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Obama and the White House’s ‘halfway’ fixation with the budget

at 02:39 PM ET, 03/08/2011


(White House)
“My administration has already put forward specific cuts that meet congressional Republicans halfway. And I’m prepared to do more.”

— President Obama, weekly radio address, March 5, 2011

The White House was not happy last week when we gave two Pinocchios to Democrats for persistently saying they have gone “halfway” to GOP proposals on cutting the 2011 fiscal year budget. We also suggested that the “halfway” phrase would be worth more Pinocchios if President Obama began to use it.

He did so in his weekly radio address, but not before the White House gave the Fact Checker a bunch of data and charts trying to make the administration’s case for using the phrase. So let’s review the issue again, and see how persuasive their argument is.

The Facts

It really comes down to where you draw the line — the budget baseline. Democrats like to draw the line at the president’s proposal for 2011, even though it was never enacted. Under that measure, Republicans would cut about $100 billion and Democrats some $50 billion. That’s where the “halfway” comes from.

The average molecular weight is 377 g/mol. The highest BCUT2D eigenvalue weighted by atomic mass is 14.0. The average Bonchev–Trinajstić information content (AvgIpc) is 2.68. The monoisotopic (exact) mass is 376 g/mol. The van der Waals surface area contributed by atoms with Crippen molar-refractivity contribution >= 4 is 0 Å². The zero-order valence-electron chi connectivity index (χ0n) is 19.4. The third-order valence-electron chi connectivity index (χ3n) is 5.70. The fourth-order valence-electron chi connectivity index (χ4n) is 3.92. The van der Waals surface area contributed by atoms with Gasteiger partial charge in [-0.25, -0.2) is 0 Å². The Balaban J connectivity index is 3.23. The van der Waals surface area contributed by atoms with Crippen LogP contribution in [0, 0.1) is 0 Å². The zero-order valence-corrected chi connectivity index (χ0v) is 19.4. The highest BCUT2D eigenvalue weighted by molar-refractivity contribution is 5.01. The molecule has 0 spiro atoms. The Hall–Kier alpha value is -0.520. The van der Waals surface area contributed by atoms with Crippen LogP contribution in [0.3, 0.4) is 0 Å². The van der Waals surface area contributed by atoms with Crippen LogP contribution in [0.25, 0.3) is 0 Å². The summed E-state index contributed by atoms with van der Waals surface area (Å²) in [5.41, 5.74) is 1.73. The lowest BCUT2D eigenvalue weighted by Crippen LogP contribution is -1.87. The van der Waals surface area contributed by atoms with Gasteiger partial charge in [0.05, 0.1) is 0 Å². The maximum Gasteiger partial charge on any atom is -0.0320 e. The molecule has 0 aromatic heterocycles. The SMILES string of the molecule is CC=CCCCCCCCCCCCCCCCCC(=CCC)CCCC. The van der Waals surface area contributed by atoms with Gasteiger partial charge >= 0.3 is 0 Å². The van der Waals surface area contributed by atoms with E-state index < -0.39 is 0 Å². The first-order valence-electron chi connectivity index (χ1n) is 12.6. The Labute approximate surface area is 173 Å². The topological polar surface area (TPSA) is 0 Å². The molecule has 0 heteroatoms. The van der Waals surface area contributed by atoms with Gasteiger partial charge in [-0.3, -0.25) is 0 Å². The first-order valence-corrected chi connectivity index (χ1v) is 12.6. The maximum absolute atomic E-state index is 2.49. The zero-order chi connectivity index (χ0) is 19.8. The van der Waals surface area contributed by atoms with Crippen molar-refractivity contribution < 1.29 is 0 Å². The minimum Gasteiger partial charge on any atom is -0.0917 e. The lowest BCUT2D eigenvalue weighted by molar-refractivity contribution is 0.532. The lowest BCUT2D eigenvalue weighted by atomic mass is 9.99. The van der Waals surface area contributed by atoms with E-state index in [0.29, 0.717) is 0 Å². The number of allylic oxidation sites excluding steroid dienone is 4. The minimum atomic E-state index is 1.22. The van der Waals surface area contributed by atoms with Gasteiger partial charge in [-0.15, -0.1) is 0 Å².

Republicans — and much of the news media — measure the cuts from the 2010 budget, the last one signed into law. Under that scoring, the Republicans have cut $60 billion and the Democrats about $10 billion. The two sides are still $50 billion apart, but under this scenario, the Democrats have barely budged.

White House officials have argued that it makes sense to compare one proposal — the president’s 2011 budget request — with another proposal, the House 2011 bill. But that argument has gained little traction in official Washington.

The White House has now come up with a third way of drawing the line: the 2010 budget, adjusted for inflation. This is not unreasonable, since inflation means a dollar one year does not buy as much as the next year. (This “inflated baseline” provided by the White House has an additional wrinkle — an extra $5.5 billion to ensure Pell grants for college remain at a full $4,850 award — but that is a bit complicated to explain, so we will leave that aside for the moment.)